In today's email we looked at the legacy of Bill English, the morning after yet another surprise leadership change.
1. And another leader goes
Bill English capped off an extraordinary 14 months of political leadership changes yesterday with his unexpected resignation as National Party leader and MP, effective February 27.
There were murmurings he might go last week, but it's clear he is leaving on his own terms without any concerted push from within the caucus to remove him, largely because there is no clear leader-in-waiting and National's polling position around 44 percent) and English's personal popularity is still strong.
We reported on Newsroom Pro shortly after a strange mid-morning stand-up that he was expected to resign later in the morning. English was uncharacteristically late for his usual pre-caucus news conference and vague about his leadership before walking away from further questions and into the meeting to announce his resignation to colleagues.
He didn't need to go now and he made clear it was a personal decision to leave political life for the sake of his family. English had a good election campaign and looked like the winner on election night, but the loss of his Maori Party and United Future partners before and during the election sealed National's fate, given Winston Peters never appeared likely (in retrospect) to choose to govern with English, Paula Bennett and Steven Joyce.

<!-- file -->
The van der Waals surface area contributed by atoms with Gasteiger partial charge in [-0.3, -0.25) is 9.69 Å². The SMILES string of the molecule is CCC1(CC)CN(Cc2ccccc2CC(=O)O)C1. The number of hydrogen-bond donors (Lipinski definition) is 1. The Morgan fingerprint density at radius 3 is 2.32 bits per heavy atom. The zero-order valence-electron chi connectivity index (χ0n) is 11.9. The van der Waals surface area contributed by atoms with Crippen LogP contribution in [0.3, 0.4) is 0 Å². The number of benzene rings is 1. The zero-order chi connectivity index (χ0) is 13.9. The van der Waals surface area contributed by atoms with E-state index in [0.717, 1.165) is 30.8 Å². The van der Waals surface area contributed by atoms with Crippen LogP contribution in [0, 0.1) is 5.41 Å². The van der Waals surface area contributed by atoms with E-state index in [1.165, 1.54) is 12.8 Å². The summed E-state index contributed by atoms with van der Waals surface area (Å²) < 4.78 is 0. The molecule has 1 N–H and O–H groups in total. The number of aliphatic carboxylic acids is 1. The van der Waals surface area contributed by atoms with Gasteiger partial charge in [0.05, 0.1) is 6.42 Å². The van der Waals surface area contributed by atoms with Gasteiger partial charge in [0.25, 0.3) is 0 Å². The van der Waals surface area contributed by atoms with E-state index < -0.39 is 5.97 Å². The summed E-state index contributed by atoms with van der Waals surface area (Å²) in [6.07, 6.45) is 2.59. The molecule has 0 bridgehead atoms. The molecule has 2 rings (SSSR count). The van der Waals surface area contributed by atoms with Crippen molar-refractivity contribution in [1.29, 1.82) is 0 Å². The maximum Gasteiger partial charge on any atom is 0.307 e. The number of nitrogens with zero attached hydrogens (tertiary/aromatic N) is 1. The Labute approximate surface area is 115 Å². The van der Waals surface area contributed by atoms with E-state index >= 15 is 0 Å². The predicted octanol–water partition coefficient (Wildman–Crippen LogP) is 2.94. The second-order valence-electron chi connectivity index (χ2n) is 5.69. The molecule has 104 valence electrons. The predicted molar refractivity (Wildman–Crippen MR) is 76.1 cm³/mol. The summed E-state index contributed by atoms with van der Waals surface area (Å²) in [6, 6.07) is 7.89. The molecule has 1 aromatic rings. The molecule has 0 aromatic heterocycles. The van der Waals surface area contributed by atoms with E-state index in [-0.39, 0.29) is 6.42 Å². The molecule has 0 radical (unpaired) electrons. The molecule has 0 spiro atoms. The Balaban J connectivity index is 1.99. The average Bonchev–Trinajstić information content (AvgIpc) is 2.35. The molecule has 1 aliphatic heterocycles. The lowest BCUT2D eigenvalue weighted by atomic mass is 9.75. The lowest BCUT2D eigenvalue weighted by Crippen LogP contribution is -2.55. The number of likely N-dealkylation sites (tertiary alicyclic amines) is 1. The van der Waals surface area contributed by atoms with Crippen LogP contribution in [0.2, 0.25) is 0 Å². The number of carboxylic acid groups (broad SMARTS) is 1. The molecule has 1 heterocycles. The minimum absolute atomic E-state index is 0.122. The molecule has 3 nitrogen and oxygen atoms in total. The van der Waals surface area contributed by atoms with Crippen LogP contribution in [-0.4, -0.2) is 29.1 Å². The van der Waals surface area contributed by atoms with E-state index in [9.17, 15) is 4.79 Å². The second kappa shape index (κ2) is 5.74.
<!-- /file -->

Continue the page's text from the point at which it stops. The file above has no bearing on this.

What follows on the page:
The importance of the bitterness Peters felt personally towards the three National Party leaders played a key role in who is in Government now. The day before the election Peters filed papers alleging they personally breached his privacy by allegedly leaking details of his superannuation over-payments. As recently as yesterday, Tim Murphy reported on Newsroom that English, Joyce and Bennett were pursuing Peters for costs in the case, showing the bad blood is running deep in a relationship that needs to be repaired if National are ever going to form a coalition Government again with New Zealand.
That consideration of the need for generational change in National's leadership to give it more options for partnerships with other parties under MMP will play out over the next two weeks.
Peters reinforced that bitterness about English personally, and with Joyce and Bennett, in his reaction to English's resignation. Whereas others, including Jacinda Ardern and James Shaw were magnanimous in wishing English the best for the future and saluting his 27 years of public service, Peters pulled few punches.